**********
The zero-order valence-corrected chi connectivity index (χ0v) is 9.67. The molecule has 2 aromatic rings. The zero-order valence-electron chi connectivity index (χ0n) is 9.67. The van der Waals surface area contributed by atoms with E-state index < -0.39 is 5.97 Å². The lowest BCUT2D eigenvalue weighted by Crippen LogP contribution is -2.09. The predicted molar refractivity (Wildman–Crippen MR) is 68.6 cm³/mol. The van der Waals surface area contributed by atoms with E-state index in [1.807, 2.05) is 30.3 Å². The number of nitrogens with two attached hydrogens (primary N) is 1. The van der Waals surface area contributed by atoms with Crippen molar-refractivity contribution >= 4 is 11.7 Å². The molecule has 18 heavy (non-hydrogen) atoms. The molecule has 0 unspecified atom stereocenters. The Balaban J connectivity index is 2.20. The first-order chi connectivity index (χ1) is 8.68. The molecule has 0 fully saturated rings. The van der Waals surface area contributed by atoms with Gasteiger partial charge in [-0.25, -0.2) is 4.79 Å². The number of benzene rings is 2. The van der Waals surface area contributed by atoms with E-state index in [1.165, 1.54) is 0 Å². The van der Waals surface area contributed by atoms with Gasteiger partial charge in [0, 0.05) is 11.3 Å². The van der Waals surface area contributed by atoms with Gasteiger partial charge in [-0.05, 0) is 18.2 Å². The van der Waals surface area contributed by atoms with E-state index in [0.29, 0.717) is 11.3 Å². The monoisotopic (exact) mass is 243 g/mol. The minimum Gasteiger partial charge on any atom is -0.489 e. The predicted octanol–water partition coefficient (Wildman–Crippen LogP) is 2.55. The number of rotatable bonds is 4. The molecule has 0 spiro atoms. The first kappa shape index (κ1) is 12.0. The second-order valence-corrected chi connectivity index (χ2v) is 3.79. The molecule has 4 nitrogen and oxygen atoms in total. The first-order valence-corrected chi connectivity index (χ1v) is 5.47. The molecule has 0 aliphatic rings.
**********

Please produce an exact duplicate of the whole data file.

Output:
The zero-order valence-corrected chi connectivity index (χ0v) is 9.67. The molecule has 2 aromatic rings. The zero-order valence-electron chi connectivity index (χ0n) is 9.67. The van der Waals surface area contributed by atoms with E-state index < -0.39 is 5.97 Å². The lowest BCUT2D eigenvalue weighted by Crippen LogP contribution is -2.09. The predicted molar refractivity (Wildman–Crippen MR) is 68.6 cm³/mol. The van der Waals surface area contributed by atoms with E-state index in [1.807, 2.05) is 30.3 Å². The number of nitrogens with two attached hydrogens (primary N) is 1. The van der Waals surface area contributed by atoms with Crippen molar-refractivity contribution >= 4 is 11.7 Å². The molecule has 18 heavy (non-hydrogen) atoms. The molecule has 0 unspecified atom stereocenters. The Balaban J connectivity index is 2.20. The first-order chi connectivity index (χ1) is 8.68. The molecule has 0 fully saturated rings. The van der Waals surface area contributed by atoms with Gasteiger partial charge in [-0.25, -0.2) is 4.79 Å². The number of benzene rings is 2. The van der Waals surface area contributed by atoms with E-state index in [1.165, 1.54) is 0 Å². The van der Waals surface area contributed by atoms with Gasteiger partial charge in [0, 0.05) is 11.3 Å². The van der Waals surface area contributed by atoms with Gasteiger partial charge in [-0.05, 0) is 18.2 Å². The van der Waals surface area contributed by atoms with E-state index in [0.29, 0.717) is 11.3 Å². The monoisotopic (exact) mass is 243 g/mol. The minimum Gasteiger partial charge on any atom is -0.489 e. The predicted octanol–water partition coefficient (Wildman–Crippen LogP) is 2.55. The number of rotatable bonds is 4. The molecule has 0 spiro atoms. The first kappa shape index (κ1) is 12.0. The second-order valence-corrected chi connectivity index (χ2v) is 3.79. The molecule has 4 nitrogen and oxygen atoms in total. The first-order valence-corrected chi connectivity index (χ1v) is 5.47. The molecule has 0 aliphatic rings.